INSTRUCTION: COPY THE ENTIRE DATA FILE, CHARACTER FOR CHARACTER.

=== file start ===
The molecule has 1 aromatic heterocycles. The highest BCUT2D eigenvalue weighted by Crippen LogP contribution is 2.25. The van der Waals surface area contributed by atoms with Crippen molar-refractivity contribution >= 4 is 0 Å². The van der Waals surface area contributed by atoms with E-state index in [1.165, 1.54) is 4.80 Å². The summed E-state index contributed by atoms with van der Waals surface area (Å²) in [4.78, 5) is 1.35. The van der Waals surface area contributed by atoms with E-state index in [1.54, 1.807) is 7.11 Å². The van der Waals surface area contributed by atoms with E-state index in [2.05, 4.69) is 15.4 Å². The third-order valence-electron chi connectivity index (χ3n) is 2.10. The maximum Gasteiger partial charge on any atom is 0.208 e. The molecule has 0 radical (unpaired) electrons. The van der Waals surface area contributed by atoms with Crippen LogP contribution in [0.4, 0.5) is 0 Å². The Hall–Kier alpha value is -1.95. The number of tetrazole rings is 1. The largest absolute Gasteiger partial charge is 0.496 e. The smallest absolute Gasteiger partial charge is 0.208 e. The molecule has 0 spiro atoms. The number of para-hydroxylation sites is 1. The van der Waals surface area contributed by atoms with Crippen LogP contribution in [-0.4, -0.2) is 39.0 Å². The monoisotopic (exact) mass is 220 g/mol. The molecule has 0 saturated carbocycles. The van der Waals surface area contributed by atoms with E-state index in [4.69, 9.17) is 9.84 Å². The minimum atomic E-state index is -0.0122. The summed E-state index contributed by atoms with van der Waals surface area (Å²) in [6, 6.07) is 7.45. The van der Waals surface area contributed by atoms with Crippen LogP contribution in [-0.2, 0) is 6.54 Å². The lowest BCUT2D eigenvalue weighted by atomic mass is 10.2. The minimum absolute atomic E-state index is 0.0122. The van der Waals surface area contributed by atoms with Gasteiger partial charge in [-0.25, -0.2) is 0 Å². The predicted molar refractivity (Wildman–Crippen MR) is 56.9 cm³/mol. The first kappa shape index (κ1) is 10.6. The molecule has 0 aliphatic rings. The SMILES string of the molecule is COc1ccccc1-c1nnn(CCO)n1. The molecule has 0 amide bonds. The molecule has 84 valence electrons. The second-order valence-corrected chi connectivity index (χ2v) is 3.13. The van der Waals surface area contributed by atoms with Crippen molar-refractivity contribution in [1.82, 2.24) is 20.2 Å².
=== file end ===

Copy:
The molecule has 1 aromatic heterocycles. The highest BCUT2D eigenvalue weighted by Crippen LogP contribution is 2.25. The van der Waals surface area contributed by atoms with Crippen molar-refractivity contribution >= 4 is 0 Å². The van der Waals surface area contributed by atoms with E-state index in [1.165, 1.54) is 4.80 Å². The summed E-state index contributed by atoms with van der Waals surface area (Å²) in [4.78, 5) is 1.35. The van der Waals surface area contributed by atoms with E-state index in [1.54, 1.807) is 7.11 Å². The van der Waals surface area contributed by atoms with E-state index in [2.05, 4.69) is 15.4 Å². The third-order valence-electron chi connectivity index (χ3n) is 2.10. The maximum Gasteiger partial charge on any atom is 0.208 e. The molecule has 0 radical (unpaired) electrons. The van der Waals surface area contributed by atoms with Crippen LogP contribution in [0.4, 0.5) is 0 Å². The Hall–Kier alpha value is -1.95. The number of tetrazole rings is 1. The largest absolute Gasteiger partial charge is 0.496 e. The smallest absolute Gasteiger partial charge is 0.208 e. The molecule has 0 spiro atoms. The number of para-hydroxylation sites is 1. The van der Waals surface area contributed by atoms with Crippen LogP contribution in [-0.4, -0.2) is 39.0 Å². The monoisotopic (exact) mass is 220 g/mol. The molecule has 0 saturated carbocycles. The van der Waals surface area contributed by atoms with E-state index in [4.69, 9.17) is 9.84 Å². The minimum atomic E-state index is -0.0122. The summed E-state index contributed by atoms with van der Waals surface area (Å²) in [6, 6.07) is 7.45. The van der Waals surface area contributed by atoms with Crippen LogP contribution in [-0.2, 0) is 6.54 Å². The lowest BCUT2D eigenvalue weighted by atomic mass is 10.2. The minimum absolute atomic E-state index is 0.0122. The van der Waals surface area contributed by atoms with Gasteiger partial charge in [-0.25, -0.2) is 0 Å². The predicted molar refractivity (Wildman–Crippen MR) is 56.9 cm³/mol. The first kappa shape index (κ1) is 10.6. The molecule has 0 aliphatic rings. The SMILES string of the molecule is COc1ccccc1-c1nnn(CCO)n1. The molecule has 0 amide bonds. The molecule has 84 valence electrons. The second-order valence-corrected chi connectivity index (χ2v) is 3.13. The van der Waals surface area contributed by atoms with Crippen molar-refractivity contribution in [1.82, 2.24) is 20.2 Å².